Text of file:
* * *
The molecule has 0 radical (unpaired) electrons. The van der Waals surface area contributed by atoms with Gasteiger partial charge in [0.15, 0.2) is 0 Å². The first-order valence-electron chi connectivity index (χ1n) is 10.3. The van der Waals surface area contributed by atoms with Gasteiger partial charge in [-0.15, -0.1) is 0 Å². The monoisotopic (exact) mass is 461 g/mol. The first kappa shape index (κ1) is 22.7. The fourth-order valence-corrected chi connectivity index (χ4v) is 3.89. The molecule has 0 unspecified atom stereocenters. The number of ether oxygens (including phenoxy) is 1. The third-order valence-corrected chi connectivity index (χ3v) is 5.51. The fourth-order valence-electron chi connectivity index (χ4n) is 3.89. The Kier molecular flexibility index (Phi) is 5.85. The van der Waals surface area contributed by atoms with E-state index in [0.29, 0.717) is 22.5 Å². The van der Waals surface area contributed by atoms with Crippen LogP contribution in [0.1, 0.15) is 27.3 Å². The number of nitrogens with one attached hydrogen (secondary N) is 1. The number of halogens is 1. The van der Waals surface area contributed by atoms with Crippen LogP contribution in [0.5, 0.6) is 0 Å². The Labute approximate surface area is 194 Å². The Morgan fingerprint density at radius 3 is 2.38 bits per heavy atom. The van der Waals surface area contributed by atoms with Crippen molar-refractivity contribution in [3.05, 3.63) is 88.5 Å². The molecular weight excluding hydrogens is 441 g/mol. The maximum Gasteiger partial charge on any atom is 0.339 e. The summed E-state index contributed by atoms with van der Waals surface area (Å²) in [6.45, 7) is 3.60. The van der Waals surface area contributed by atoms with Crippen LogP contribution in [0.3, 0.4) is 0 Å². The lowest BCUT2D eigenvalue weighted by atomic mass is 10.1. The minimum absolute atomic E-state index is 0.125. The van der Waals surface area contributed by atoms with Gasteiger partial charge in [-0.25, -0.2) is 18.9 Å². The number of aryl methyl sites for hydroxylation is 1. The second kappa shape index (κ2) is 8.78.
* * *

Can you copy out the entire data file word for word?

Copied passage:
The molecule has 0 radical (unpaired) electrons. The van der Waals surface area contributed by atoms with Gasteiger partial charge in [0.15, 0.2) is 0 Å². The first-order valence-electron chi connectivity index (χ1n) is 10.3. The van der Waals surface area contributed by atoms with Gasteiger partial charge in [-0.15, -0.1) is 0 Å². The monoisotopic (exact) mass is 461 g/mol. The first kappa shape index (κ1) is 22.7. The fourth-order valence-corrected chi connectivity index (χ4v) is 3.89. The molecule has 0 unspecified atom stereocenters. The number of ether oxygens (including phenoxy) is 1. The third-order valence-corrected chi connectivity index (χ3v) is 5.51. The fourth-order valence-electron chi connectivity index (χ4n) is 3.89. The Kier molecular flexibility index (Phi) is 5.85. The van der Waals surface area contributed by atoms with E-state index in [0.29, 0.717) is 22.5 Å². The van der Waals surface area contributed by atoms with Crippen LogP contribution in [0.1, 0.15) is 27.3 Å². The number of nitrogens with one attached hydrogen (secondary N) is 1. The number of halogens is 1. The van der Waals surface area contributed by atoms with Crippen LogP contribution in [0.5, 0.6) is 0 Å². The Labute approximate surface area is 194 Å². The Morgan fingerprint density at radius 3 is 2.38 bits per heavy atom. The van der Waals surface area contributed by atoms with Crippen molar-refractivity contribution in [3.05, 3.63) is 88.5 Å². The molecular weight excluding hydrogens is 441 g/mol. The maximum Gasteiger partial charge on any atom is 0.339 e. The summed E-state index contributed by atoms with van der Waals surface area (Å²) in [6.45, 7) is 3.60. The van der Waals surface area contributed by atoms with Crippen LogP contribution in [0.3, 0.4) is 0 Å². The lowest BCUT2D eigenvalue weighted by atomic mass is 10.1. The minimum absolute atomic E-state index is 0.125. The van der Waals surface area contributed by atoms with Gasteiger partial charge in [-0.25, -0.2) is 18.9 Å². The number of aryl methyl sites for hydroxylation is 1. The second kappa shape index (κ2) is 8.78.